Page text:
"I'm very proud, because not too many people can get 1,000 RBIs. It feels great," Soriano said. "I'm so proud to get 1,000 RBIs because most of my career I batted leadoff. So to have 1,000 RBIs, that's a lot for me. I'm very proud of myself."
The seven-time All-Star joins a class with Barry Bonds, Andre Dawson, Willie Mays, Alex Rodriguez and Gary Sheffield as the only players to accomplish the feat, two of whom are in the Hall of Fame.
"I'm more than happy to be in that kind of group because those guys are Hall of Fame and they played this game for many, many years," Soriano said. "I'm very happy to be in that kind of group."
Soriano entered the game hitting .270 with three home runs and four RBIs in 40 plate appearances against Cueto, and the home run put Chicago ahead, 2-0, in the first inning.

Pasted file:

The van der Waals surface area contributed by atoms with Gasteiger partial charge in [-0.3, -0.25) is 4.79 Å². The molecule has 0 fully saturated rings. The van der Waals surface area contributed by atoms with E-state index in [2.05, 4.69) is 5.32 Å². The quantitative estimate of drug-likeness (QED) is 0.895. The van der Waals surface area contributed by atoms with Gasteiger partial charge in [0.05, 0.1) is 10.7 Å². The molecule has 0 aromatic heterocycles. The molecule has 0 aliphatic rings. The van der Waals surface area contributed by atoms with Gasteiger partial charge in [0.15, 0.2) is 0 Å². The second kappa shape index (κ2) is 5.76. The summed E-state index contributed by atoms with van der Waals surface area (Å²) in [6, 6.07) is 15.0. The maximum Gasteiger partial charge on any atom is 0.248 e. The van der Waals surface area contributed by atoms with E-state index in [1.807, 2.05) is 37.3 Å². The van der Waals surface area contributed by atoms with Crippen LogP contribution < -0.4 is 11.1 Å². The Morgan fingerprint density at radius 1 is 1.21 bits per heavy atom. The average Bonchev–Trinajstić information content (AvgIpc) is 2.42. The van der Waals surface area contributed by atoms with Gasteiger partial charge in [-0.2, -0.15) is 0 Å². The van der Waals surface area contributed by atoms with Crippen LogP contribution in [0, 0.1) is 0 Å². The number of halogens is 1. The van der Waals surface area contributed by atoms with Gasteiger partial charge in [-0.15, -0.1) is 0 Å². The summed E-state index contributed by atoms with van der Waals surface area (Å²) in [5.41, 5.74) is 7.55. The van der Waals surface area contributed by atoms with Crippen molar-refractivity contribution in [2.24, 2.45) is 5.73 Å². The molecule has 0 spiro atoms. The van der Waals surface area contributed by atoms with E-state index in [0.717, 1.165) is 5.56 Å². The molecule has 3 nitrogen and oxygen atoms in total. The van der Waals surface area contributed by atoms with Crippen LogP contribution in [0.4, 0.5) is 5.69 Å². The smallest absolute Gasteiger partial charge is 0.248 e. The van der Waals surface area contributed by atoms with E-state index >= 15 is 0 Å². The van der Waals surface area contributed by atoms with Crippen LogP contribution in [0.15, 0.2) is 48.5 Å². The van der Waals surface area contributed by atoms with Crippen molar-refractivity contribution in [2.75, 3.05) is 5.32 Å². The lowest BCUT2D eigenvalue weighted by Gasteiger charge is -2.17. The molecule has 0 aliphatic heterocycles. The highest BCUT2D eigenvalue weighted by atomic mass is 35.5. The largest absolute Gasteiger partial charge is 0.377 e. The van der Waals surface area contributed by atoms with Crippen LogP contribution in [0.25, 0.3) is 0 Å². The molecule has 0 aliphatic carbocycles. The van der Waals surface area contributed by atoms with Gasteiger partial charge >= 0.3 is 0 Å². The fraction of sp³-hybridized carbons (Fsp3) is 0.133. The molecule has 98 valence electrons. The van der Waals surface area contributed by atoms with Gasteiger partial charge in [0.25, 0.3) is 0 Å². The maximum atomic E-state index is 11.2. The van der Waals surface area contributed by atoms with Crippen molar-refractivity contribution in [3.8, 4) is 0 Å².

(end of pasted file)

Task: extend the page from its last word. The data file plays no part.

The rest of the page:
The Cubs ended up falling to the Reds, 5-3, despite Soriano's 2-for-4 outing, but no loss on the schedule can diminish the accomplishments of Soriano's lofty career, one that includes seven All-Star selections, four Silver Slugger Awards and two World Series titles (1999 and 2000 with the Yankees).
"He's the whole package," said Cubs manager Dale Sveum. "He's one of six guys to do what he's done. When you can say only six people in the history of baseball have ever done it, you're in a select group. It's an incredible milestone to be one of those guys, let alone to get 1,000 RBIs. I was happy for him."